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Understanding hearing loss

Our ability to hear helps define who we are and how we communicate. When everything works as it should our sense of hearing has the power to inform, entertain and connect us with family and friends.

When our sense of hearing begins to let us down, even simple conversations can become tiring. Following a discussion within a group of people requires intense effort and communication can become difficult, all of which can quickly lead to isolation and frustration.

Hearing loss usually occurs gradually, so it is likely that you will not notice that your hearing has deteriorated.

You may notice some of the following signs:

  • When talking other people sound as though they are mumbling.
  • You struggle to hear on the telephone.
  • You have to turn the TV volume louder than others would like.
  • You can hear people talking but cannot understand what they are saying.
  • Find it hard to hear conversations in noisy environments ( background noise)
  • Family and friends notice your hearing loss and make mention of it.

How bad is your hearing loss?

As well as being identifiable by type of hearing loss, hearing losses are often described as Mild, Moderate, Severe and Profound. Whilst not entirely scientific, this simple approach can be helpful in allowing people to get a sense of their hearing problems.

Mild hearing loss

Mild hearing losses can be defined as being measurable with a hearing test but either not noticed at all or only occasionally or just in specific situations. The person can hear without a hearing aid in most situations.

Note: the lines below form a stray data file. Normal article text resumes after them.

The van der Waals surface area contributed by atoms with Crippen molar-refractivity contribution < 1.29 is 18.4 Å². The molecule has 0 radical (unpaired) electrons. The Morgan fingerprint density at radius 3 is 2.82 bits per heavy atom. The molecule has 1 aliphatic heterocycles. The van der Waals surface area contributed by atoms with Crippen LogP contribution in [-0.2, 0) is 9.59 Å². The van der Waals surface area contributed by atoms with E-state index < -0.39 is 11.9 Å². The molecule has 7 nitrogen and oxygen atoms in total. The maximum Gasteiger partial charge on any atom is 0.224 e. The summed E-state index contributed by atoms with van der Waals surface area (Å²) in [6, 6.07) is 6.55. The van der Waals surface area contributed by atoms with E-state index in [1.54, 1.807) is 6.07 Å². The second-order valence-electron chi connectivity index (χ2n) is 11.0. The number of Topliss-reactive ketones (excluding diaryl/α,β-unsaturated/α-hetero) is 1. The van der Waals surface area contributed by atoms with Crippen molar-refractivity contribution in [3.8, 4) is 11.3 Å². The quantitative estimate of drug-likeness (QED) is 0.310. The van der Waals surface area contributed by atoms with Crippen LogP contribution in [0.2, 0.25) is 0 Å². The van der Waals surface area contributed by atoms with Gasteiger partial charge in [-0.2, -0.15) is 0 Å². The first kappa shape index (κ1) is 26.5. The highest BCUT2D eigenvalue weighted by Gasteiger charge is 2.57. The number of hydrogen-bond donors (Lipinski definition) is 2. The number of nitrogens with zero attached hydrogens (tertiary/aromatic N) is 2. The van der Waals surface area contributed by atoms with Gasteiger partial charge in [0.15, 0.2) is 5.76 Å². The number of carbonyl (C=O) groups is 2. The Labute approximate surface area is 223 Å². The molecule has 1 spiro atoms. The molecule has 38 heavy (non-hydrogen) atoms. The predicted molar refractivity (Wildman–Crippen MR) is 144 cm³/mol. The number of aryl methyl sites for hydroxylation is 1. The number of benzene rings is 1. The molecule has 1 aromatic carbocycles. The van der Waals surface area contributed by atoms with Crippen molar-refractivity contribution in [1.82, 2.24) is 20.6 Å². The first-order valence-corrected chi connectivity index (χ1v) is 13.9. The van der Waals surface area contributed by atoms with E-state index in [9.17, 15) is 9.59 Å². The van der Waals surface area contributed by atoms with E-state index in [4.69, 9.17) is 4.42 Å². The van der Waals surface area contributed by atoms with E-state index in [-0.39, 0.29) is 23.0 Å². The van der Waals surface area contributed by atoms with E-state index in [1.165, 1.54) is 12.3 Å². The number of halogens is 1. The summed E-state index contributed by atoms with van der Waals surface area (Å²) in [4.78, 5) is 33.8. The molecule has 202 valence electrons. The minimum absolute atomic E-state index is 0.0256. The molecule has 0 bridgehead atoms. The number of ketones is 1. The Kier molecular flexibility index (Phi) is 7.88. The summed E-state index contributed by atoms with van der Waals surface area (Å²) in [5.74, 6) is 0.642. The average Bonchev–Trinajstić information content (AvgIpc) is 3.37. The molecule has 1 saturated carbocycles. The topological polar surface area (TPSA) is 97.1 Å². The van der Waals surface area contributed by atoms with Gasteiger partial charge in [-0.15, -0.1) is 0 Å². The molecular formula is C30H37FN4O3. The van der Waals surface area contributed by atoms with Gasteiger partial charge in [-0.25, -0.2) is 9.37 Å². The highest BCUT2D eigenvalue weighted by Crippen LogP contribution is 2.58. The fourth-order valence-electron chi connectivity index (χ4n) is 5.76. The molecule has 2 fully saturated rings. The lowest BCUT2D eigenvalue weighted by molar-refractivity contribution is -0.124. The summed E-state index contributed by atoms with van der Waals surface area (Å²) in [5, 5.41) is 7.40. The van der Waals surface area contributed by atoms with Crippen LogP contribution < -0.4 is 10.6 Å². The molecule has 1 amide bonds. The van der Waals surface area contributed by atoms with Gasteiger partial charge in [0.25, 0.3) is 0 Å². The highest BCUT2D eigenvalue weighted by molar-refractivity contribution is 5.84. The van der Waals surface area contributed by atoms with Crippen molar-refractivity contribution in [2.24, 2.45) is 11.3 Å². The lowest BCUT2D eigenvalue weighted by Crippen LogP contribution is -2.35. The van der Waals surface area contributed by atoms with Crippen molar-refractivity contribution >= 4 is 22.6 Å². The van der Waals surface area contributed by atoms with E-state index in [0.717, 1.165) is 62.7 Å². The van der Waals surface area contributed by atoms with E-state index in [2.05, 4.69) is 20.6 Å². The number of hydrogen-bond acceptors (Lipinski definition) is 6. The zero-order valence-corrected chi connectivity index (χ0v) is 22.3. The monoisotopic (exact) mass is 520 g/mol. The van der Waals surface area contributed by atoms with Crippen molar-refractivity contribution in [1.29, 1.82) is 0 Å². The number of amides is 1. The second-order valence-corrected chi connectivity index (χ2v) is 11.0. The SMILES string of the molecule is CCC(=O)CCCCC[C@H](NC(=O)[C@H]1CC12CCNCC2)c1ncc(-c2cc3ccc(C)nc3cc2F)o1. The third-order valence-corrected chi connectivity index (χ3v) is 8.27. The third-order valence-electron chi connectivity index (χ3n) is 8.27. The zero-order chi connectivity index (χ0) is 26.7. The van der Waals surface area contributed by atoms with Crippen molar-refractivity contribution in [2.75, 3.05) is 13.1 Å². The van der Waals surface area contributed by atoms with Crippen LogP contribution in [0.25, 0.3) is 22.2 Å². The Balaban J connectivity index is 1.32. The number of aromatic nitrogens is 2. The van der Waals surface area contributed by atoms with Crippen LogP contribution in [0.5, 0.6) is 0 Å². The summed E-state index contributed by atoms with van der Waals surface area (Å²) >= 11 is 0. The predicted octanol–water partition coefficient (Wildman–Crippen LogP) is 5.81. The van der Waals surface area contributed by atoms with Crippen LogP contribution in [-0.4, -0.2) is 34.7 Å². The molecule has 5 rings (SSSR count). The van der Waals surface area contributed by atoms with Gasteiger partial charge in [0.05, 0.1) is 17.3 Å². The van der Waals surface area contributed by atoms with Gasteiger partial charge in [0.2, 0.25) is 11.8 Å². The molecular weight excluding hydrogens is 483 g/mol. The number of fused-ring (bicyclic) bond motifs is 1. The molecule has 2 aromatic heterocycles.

Moderate hearing loss

This is by far the most common group. A moderate hearing loss is again measurable with a hearing test and is noticed in most or many situations. The person can still hear without a hearing aid if they concentrate and the speaker is relatively clear but the problem is noticed on a daily basis.

Severe hearing loss

Severe hearing losses are noticed in most if not all situations. The person can only hear without a hearing aid if they concentrate and the speaker significantly raises their voice and if there are no competing sound sources. Often the hearing impaired person can't hear everything even if the speaker is loud and very clear. This degree of hearing problem can be very debilitating.

Profound hearing loss

With profound hearing loss the sufferer cannot cope in any situation without a hearing system and will often find that even when wearing their aids they miss much of what is going on. These hearing difficulties often require Assistive Listening Devices or ALDs to be used, such as vibrating or flashing doorbells or type talk phone services which augment hearing in difficult situations.

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To find out more about the effects of hearing loss: download our free guide

Whatever degree of hearing loss you suffer from, it can have a serious effect on your confidence and quality of life. Your friends and family can become frustrated and conversations can often become shorter and more functional as communication becomes more of an effort.

For more information on the different hearing loss difficulties you may encounter, check out our free hearing advice guide to hearing loss solutions. If you're ready to take the next step, choose one of the options below to book a free hearing test with a professional audiologist or to find out more about getting a hearing aid with UK Hearing Care.

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